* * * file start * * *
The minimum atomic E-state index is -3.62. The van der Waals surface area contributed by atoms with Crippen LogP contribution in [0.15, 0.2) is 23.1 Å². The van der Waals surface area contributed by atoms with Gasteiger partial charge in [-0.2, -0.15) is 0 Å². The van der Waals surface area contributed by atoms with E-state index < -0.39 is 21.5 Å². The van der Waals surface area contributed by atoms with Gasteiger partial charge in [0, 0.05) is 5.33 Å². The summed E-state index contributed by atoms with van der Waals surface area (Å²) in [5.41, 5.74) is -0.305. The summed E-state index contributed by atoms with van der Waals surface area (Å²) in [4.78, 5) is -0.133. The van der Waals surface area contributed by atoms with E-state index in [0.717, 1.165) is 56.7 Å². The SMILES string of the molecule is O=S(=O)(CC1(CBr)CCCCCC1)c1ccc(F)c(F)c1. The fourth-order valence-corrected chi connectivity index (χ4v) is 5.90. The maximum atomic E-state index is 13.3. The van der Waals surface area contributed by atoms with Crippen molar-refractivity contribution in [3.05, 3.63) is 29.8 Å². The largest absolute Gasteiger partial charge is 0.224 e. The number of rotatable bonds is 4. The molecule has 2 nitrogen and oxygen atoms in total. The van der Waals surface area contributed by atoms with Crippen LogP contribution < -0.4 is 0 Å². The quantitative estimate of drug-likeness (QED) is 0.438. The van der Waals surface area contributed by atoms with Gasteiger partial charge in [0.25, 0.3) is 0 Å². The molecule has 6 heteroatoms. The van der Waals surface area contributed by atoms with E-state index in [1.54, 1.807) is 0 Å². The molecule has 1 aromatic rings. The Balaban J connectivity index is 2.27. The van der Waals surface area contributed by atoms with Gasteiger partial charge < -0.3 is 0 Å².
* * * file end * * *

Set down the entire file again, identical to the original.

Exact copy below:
The minimum atomic E-state index is -3.62. The van der Waals surface area contributed by atoms with Crippen LogP contribution in [0.15, 0.2) is 23.1 Å². The van der Waals surface area contributed by atoms with Gasteiger partial charge in [-0.2, -0.15) is 0 Å². The van der Waals surface area contributed by atoms with E-state index < -0.39 is 21.5 Å². The van der Waals surface area contributed by atoms with Gasteiger partial charge in [0, 0.05) is 5.33 Å². The summed E-state index contributed by atoms with van der Waals surface area (Å²) in [5.41, 5.74) is -0.305. The summed E-state index contributed by atoms with van der Waals surface area (Å²) in [4.78, 5) is -0.133. The van der Waals surface area contributed by atoms with E-state index in [0.717, 1.165) is 56.7 Å². The SMILES string of the molecule is O=S(=O)(CC1(CBr)CCCCCC1)c1ccc(F)c(F)c1. The fourth-order valence-corrected chi connectivity index (χ4v) is 5.90. The maximum atomic E-state index is 13.3. The van der Waals surface area contributed by atoms with Crippen molar-refractivity contribution in [3.05, 3.63) is 29.8 Å². The largest absolute Gasteiger partial charge is 0.224 e. The number of rotatable bonds is 4. The molecule has 2 nitrogen and oxygen atoms in total. The van der Waals surface area contributed by atoms with Crippen LogP contribution < -0.4 is 0 Å². The quantitative estimate of drug-likeness (QED) is 0.438. The van der Waals surface area contributed by atoms with Gasteiger partial charge in [0.25, 0.3) is 0 Å². The molecule has 6 heteroatoms. The van der Waals surface area contributed by atoms with E-state index in [1.54, 1.807) is 0 Å². The molecule has 1 aromatic rings. The Balaban J connectivity index is 2.27. The van der Waals surface area contributed by atoms with Gasteiger partial charge < -0.3 is 0 Å².